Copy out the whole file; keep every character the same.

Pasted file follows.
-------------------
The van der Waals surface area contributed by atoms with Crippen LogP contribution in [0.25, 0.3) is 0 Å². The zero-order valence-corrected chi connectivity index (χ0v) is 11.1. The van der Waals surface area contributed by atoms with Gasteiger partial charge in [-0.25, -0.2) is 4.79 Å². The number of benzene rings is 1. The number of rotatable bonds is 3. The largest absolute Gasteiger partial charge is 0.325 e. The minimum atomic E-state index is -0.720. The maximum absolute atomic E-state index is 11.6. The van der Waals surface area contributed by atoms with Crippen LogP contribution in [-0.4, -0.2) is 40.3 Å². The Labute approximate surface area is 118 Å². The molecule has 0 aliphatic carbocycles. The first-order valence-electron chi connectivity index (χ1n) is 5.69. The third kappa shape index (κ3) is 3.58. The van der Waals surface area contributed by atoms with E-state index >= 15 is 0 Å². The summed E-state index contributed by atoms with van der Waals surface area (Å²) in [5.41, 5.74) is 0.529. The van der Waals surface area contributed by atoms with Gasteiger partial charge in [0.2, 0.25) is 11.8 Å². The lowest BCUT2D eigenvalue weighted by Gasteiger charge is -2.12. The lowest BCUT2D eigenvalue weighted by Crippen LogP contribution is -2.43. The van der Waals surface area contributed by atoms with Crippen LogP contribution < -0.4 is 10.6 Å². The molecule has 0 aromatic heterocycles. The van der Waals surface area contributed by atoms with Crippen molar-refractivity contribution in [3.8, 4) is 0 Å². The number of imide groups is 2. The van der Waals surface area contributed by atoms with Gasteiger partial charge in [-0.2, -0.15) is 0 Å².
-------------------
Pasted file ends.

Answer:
The van der Waals surface area contributed by atoms with Crippen LogP contribution in [0.25, 0.3) is 0 Å². The zero-order valence-corrected chi connectivity index (χ0v) is 11.1. The van der Waals surface area contributed by atoms with Gasteiger partial charge in [-0.25, -0.2) is 4.79 Å². The number of benzene rings is 1. The number of rotatable bonds is 3. The largest absolute Gasteiger partial charge is 0.325 e. The minimum atomic E-state index is -0.720. The maximum absolute atomic E-state index is 11.6. The van der Waals surface area contributed by atoms with Crippen LogP contribution in [-0.4, -0.2) is 40.3 Å². The Labute approximate surface area is 118 Å². The molecule has 0 aliphatic carbocycles. The first-order valence-electron chi connectivity index (χ1n) is 5.69. The third kappa shape index (κ3) is 3.58. The van der Waals surface area contributed by atoms with E-state index >= 15 is 0 Å². The summed E-state index contributed by atoms with van der Waals surface area (Å²) in [5.41, 5.74) is 0.529. The van der Waals surface area contributed by atoms with Gasteiger partial charge in [0.2, 0.25) is 11.8 Å². The lowest BCUT2D eigenvalue weighted by Gasteiger charge is -2.12. The lowest BCUT2D eigenvalue weighted by Crippen LogP contribution is -2.43. The van der Waals surface area contributed by atoms with Crippen LogP contribution < -0.4 is 10.6 Å². The molecule has 0 aromatic heterocycles. The van der Waals surface area contributed by atoms with Crippen molar-refractivity contribution in [3.8, 4) is 0 Å². The number of imide groups is 2. The van der Waals surface area contributed by atoms with Gasteiger partial charge in [-0.2, -0.15) is 0 Å².